A recent survey has found that a majority of cybersecurity professionals believe that artificial intelligence will be used to power cyberattacks in the coming year. Cybersecurity firm Cylance conducted the survey at this year's Black Hat USA conference and found that 62 percent of respondents believe that "there is high possibility that AI could be used by hackers for offensive purposes." "Hackers have been using artificial intelligence as a weapon for quite some time," said Brian Wallace, Cylance Lead Security Data Scientist, to Gizmodo. For the time being, however, cyber security professionals have observed hackers sticking to tried-and-true methods.
Home automation and bots in the workplace are slower to achieve acceptance as well, with only 5.5 percent and 1.0 percent of respondents respectively reporting regular use of these advances in their day-to-day lives. Similarly, only 38.0 percent of West Coast respondents report lack of trust. Only nine percent of respondents trust AI with their financials, and only four percent trust AI in the HR hiring process. Consumers also have opinions about the companies they trust to lead the AI transformation and to deliver AI technology that reliably works.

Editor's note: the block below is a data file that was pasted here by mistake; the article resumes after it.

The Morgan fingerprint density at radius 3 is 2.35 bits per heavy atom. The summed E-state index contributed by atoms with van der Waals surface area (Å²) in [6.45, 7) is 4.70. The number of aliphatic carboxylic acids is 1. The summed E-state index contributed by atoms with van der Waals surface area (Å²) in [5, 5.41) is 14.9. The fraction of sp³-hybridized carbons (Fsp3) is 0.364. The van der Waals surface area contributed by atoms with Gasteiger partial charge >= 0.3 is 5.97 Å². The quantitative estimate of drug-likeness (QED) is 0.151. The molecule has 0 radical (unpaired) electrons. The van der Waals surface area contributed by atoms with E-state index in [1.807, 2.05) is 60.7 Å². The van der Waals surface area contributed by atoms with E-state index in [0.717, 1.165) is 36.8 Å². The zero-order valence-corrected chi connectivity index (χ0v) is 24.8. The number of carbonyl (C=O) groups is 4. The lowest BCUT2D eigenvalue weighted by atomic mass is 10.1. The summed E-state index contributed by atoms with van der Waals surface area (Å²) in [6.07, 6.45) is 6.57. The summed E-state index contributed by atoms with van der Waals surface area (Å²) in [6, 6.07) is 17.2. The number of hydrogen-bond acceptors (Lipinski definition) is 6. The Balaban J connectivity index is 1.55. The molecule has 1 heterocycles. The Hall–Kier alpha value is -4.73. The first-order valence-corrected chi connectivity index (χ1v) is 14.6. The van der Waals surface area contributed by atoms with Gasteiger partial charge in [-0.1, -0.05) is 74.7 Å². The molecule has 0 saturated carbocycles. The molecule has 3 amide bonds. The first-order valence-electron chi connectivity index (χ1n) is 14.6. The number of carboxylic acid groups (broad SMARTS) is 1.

The gap between ambition and execution is large at most companies. But only about one in five companies has incorporated AI in some offerings or processes. Only one in 20 companies has extensively incorporated AI in offerings or processes. Our research reveals large gaps between today's leaders -- companies that already understand and have adopted AI -- and laggards.
Americans aged 30-44 are most eager to rely on artificial intelligence but they'd rather it was used to do their cleaning over flying a plane. According to a poll conducted by Morning Consult, more than half of people (57 per cent) already realise that they come across AI in their daily lives. When it comes to more complex tasks, people are less trusting, with three out of five people uncomfortable with AI making financial investments. Seven out of 10 people would feel uncomfortable with AI flying an aeroplane of performing surgery.